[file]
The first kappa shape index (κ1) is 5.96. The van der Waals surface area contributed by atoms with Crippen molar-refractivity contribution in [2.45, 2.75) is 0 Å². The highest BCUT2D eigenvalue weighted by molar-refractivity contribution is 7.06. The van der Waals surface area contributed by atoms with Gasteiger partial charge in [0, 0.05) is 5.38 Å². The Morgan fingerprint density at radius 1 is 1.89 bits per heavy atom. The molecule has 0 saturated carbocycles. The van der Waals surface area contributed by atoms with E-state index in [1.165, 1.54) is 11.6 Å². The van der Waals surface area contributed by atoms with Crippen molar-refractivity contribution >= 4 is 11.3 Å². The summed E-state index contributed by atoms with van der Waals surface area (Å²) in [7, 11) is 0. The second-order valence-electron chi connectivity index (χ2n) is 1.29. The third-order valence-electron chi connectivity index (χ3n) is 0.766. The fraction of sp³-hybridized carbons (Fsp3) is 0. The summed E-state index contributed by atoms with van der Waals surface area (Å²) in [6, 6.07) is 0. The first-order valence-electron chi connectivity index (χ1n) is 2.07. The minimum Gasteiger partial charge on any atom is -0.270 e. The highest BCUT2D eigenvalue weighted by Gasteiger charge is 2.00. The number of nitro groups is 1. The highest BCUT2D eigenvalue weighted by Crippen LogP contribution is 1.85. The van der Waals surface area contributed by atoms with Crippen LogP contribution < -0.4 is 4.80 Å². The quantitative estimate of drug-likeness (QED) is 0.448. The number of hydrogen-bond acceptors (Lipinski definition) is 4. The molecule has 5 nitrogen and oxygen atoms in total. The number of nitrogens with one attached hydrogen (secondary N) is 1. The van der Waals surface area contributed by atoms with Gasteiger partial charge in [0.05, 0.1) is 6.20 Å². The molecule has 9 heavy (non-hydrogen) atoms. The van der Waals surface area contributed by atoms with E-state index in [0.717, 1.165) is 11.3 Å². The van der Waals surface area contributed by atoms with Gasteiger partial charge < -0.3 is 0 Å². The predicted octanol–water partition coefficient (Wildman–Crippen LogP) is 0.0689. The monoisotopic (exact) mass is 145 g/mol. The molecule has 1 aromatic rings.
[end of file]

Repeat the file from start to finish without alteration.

The first kappa shape index (κ1) is 5.96. The van der Waals surface area contributed by atoms with Crippen molar-refractivity contribution in [2.45, 2.75) is 0 Å². The highest BCUT2D eigenvalue weighted by molar-refractivity contribution is 7.06. The van der Waals surface area contributed by atoms with Gasteiger partial charge in [0, 0.05) is 5.38 Å². The Morgan fingerprint density at radius 1 is 1.89 bits per heavy atom. The molecule has 0 saturated carbocycles. The van der Waals surface area contributed by atoms with E-state index in [1.165, 1.54) is 11.6 Å². The van der Waals surface area contributed by atoms with Crippen molar-refractivity contribution >= 4 is 11.3 Å². The summed E-state index contributed by atoms with van der Waals surface area (Å²) in [7, 11) is 0. The second-order valence-electron chi connectivity index (χ2n) is 1.29. The third-order valence-electron chi connectivity index (χ3n) is 0.766. The fraction of sp³-hybridized carbons (Fsp3) is 0. The summed E-state index contributed by atoms with van der Waals surface area (Å²) in [6, 6.07) is 0. The first-order valence-electron chi connectivity index (χ1n) is 2.07. The minimum Gasteiger partial charge on any atom is -0.270 e. The highest BCUT2D eigenvalue weighted by Gasteiger charge is 2.00. The number of nitro groups is 1. The highest BCUT2D eigenvalue weighted by Crippen LogP contribution is 1.85. The van der Waals surface area contributed by atoms with Crippen LogP contribution < -0.4 is 4.80 Å². The quantitative estimate of drug-likeness (QED) is 0.448. The number of hydrogen-bond acceptors (Lipinski definition) is 4. The molecule has 5 nitrogen and oxygen atoms in total. The number of nitrogens with one attached hydrogen (secondary N) is 1. The van der Waals surface area contributed by atoms with Gasteiger partial charge in [0.05, 0.1) is 6.20 Å². The molecule has 9 heavy (non-hydrogen) atoms. The van der Waals surface area contributed by atoms with E-state index in [0.717, 1.165) is 11.3 Å². The van der Waals surface area contributed by atoms with Gasteiger partial charge < -0.3 is 0 Å². The predicted octanol–water partition coefficient (Wildman–Crippen LogP) is 0.0689. The monoisotopic (exact) mass is 145 g/mol. The molecule has 1 aromatic rings.